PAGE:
When the kids were little, we didn't go into great elaborate explanations about the "why's" behind all of the "no's" we had to give them. When Ethan (my most curious child) started toddling about we didn't explain to him the reality of electrical shock we just covered the plugs. When our adventurous daughter tried to climb the glass shelves at grandma's house, we didn't talk to her about the dangers of pulling them down upon herself and causing serious injury, even death or dismemberment, we just pulled her down, gave her decent swat on her behind and told her "no." We set the boundaries, God put us in the position of their care and well-being, and we determined the best way we knew how to accomplish the task. Nobody ever really questioned us though.

But here now, with our family covenant, plenty of question. Somewhere some people decided that our children should graduate to equality, at least in that sense. And to those who feel that way, I respectfully disagree. As parents, our responsibilities have not changed, neither has our commitment. It is still our job to love them, care for them, provide for them. The obligation to them has not changed, only the methods have. Jake never wakes me up if he uses in the bathroom in the middle of the night. When Victoria is hungry, I no longer spoon feed her, truthfully, I rarely even go to the fridge for her anymore. You will never find me leashed to Ethan walking through a parking lot, but if you're close enough, you might still hear me tell him to stay close and slow down.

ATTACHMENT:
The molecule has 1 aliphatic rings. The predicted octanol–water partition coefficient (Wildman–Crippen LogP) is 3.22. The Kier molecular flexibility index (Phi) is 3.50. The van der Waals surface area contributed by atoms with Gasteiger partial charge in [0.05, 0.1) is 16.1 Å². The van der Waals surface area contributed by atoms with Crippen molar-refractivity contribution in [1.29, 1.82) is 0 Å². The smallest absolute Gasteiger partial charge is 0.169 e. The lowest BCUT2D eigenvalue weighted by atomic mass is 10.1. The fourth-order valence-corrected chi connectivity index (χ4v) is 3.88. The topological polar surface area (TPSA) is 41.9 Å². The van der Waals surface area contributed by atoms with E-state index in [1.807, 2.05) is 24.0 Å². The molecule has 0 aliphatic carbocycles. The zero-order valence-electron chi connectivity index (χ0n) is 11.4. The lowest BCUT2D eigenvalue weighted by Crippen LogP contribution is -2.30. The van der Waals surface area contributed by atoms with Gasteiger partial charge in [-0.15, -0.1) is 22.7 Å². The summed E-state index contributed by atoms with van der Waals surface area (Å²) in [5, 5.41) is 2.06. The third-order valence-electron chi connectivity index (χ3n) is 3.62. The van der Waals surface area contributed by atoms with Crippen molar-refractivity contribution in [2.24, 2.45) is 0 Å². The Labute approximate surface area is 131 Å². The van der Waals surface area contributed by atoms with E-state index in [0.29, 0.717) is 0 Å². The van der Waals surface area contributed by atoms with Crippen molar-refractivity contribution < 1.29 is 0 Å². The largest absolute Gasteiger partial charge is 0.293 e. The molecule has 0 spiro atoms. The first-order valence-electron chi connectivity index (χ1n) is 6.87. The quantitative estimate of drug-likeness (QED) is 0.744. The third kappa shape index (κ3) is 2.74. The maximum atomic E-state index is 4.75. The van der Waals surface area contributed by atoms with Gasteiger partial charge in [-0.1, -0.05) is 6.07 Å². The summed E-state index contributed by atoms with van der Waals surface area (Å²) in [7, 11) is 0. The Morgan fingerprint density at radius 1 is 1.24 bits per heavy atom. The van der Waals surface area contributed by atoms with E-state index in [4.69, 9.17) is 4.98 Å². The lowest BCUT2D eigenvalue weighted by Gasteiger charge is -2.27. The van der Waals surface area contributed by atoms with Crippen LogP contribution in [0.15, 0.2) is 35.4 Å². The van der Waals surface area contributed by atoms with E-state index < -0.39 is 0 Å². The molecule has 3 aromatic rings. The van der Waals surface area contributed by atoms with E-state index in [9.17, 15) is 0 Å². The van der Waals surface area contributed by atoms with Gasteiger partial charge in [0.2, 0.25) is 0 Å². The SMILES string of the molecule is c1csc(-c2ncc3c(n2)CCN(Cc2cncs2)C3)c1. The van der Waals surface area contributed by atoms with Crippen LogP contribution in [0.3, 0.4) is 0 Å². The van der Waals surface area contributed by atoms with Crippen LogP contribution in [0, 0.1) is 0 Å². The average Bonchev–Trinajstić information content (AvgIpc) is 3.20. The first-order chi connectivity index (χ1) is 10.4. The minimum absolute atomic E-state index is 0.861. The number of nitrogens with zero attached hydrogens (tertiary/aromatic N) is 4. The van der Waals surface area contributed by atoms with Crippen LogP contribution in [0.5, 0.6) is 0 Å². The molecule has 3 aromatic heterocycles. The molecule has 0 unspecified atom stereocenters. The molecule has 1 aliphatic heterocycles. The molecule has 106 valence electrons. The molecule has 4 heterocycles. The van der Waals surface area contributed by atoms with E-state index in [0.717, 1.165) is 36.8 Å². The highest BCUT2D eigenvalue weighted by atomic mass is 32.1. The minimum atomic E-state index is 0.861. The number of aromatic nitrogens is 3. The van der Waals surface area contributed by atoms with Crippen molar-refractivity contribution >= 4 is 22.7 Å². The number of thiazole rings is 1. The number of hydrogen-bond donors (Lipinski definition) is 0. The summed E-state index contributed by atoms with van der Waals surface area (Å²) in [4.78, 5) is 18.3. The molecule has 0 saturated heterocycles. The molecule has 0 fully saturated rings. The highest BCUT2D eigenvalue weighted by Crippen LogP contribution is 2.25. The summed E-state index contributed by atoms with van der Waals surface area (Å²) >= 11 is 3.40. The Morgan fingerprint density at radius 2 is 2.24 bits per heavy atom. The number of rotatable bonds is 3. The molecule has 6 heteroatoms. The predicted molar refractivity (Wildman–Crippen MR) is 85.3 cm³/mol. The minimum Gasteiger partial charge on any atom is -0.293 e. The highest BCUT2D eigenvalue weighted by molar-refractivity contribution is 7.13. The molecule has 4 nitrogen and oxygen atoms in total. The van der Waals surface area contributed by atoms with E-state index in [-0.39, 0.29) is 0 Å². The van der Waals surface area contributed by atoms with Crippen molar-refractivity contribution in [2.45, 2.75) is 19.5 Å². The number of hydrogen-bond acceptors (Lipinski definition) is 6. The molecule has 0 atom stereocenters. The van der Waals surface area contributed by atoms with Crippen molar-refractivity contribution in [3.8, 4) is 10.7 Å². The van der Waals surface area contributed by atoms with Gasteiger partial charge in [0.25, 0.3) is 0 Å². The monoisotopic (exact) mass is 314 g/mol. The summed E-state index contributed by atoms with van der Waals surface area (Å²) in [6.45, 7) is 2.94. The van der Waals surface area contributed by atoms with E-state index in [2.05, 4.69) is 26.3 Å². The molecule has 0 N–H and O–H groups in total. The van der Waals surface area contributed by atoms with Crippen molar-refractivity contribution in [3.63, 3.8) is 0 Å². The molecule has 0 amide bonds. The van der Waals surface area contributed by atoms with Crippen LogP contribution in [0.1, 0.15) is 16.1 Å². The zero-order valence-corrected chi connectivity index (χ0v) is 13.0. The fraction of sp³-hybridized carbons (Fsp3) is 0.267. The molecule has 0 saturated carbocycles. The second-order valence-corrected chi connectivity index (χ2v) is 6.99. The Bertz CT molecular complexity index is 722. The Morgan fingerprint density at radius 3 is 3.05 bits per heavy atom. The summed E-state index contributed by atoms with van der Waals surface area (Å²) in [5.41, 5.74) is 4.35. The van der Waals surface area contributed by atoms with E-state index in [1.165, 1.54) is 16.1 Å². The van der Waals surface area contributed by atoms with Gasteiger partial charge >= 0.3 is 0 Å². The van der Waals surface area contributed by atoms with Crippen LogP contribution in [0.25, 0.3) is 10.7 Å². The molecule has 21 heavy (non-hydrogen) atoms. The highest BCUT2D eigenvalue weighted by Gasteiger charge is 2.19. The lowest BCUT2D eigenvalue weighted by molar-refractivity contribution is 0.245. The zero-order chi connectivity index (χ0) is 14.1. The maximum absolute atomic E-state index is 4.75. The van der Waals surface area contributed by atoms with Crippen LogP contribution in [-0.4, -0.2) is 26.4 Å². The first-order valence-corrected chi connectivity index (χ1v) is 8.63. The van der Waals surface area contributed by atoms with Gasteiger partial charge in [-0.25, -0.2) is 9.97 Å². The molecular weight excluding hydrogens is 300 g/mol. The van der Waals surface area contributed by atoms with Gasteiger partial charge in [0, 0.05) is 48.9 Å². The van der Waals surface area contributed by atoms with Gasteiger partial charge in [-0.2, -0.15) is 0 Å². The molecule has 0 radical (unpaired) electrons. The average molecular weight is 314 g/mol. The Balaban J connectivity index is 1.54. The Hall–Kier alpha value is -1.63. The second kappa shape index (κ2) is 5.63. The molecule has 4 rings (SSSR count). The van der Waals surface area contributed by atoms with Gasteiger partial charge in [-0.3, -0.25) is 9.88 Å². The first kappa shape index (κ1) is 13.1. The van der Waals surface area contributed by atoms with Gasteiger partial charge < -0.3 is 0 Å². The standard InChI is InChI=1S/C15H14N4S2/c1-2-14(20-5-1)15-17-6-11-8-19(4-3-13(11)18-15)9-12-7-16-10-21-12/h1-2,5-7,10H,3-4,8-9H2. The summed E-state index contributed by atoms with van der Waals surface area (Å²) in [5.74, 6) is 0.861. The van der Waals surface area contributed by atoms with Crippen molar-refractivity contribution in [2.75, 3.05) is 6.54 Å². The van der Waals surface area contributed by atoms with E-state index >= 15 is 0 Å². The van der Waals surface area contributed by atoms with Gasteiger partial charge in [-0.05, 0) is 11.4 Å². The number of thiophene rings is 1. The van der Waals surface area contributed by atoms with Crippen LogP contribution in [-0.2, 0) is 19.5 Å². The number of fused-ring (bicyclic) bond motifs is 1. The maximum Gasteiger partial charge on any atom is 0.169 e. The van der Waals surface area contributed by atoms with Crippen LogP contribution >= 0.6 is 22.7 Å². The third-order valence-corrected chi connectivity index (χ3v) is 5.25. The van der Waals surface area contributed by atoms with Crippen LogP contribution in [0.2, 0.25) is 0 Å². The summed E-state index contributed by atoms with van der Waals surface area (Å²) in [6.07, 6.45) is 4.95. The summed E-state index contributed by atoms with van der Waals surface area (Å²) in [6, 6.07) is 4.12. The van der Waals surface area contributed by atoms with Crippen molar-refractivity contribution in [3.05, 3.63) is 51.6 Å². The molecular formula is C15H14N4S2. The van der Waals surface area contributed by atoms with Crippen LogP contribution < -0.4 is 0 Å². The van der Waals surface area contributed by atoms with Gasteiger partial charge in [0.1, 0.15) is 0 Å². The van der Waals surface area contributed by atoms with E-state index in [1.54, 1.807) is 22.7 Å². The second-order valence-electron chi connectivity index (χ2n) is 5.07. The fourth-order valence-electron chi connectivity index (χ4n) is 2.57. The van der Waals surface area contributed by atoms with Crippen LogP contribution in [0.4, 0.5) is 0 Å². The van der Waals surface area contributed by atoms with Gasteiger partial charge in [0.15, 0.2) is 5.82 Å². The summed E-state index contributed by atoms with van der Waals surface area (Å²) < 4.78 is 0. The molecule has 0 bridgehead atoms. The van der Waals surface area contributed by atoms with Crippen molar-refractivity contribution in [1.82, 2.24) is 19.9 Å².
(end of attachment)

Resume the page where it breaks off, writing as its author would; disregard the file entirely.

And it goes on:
So back to our covenant, we have decided our kids are old enough to know what the expectation of behavior is as members of our family. Our family, again, is at its core, Neal and I. Someday our children will grow and leave us, and create in all likelihood families of their own with their own future spouses, and will take on the responsibility of creating their own expectation of behavior. If the become parents they will take on the obligation of care and direction as well. But for now, as the saying goes, "our house, our rules." And we wrote the covenant, to clarify the rules.

What we determined to do was narrow our "core values" down to three. We thought it a simple enough number for the kids (and parents) to commit it to memory. The values are not the actual rules, but rather the reasons behind them. We looked through lists, and we thought and considered and in the end we came up with our three, Truth, Faithfulness and Love. We also broke Love down into three subcategories of Respect, Kindness and Love.

I will admit, it wasn't until I looked at it all on paper, and the rules that we elaborated on our of the core values, that I realized, each of our core values, are core characteristics of the Lord and our relationship with Him. We didn't include the faith in the Lord as one of our core values, because honestly, that should just go without saying. As the scripture says, "As for me and my house, we will serve the Lord." It's above the door in our living room, and very plainly, it's just a non negotiable, our house, God's house. He comes first.

It was actually an interesting process to sit down and figure out what matters most to you. And as a parenting tool it was empowering. It made such a difference to circumvent the "why" behind because "I said so." In my parenting since the the signing of the covenant, rather than just reprimanding, I have been asking my children to think critically. When Victoria got in trouble for tattling I asked her what core value she broke (Love - specifically kindness, "do unto others...") and she saw the reality of her decision. Likewise when Ethan got in trouble for being deceptive, he was able to understand he was not being in the Truth.